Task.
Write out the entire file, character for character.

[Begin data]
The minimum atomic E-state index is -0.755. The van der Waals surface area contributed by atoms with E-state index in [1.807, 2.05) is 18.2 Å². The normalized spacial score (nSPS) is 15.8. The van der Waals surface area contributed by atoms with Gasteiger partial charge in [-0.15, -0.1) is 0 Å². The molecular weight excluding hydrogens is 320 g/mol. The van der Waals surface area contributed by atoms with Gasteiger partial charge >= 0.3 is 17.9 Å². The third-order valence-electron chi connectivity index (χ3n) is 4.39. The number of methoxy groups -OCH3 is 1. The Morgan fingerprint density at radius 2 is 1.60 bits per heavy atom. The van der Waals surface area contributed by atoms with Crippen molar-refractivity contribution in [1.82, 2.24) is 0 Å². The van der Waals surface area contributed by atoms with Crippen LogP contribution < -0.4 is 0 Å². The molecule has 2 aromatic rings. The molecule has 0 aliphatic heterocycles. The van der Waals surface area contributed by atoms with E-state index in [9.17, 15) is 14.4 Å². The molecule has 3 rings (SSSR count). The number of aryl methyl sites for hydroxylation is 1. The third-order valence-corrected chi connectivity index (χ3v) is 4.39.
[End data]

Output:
The minimum atomic E-state index is -0.755. The van der Waals surface area contributed by atoms with E-state index in [1.807, 2.05) is 18.2 Å². The normalized spacial score (nSPS) is 15.8. The van der Waals surface area contributed by atoms with Gasteiger partial charge in [-0.15, -0.1) is 0 Å². The molecular weight excluding hydrogens is 320 g/mol. The van der Waals surface area contributed by atoms with Gasteiger partial charge >= 0.3 is 17.9 Å². The third-order valence-electron chi connectivity index (χ3n) is 4.39. The number of methoxy groups -OCH3 is 1. The Morgan fingerprint density at radius 2 is 1.60 bits per heavy atom. The van der Waals surface area contributed by atoms with Crippen molar-refractivity contribution in [1.82, 2.24) is 0 Å². The van der Waals surface area contributed by atoms with Crippen LogP contribution < -0.4 is 0 Å². The molecule has 2 aromatic rings. The molecule has 0 aliphatic heterocycles. The van der Waals surface area contributed by atoms with E-state index in [9.17, 15) is 14.4 Å². The molecule has 3 rings (SSSR count). The number of aryl methyl sites for hydroxylation is 1. The third-order valence-corrected chi connectivity index (χ3v) is 4.39.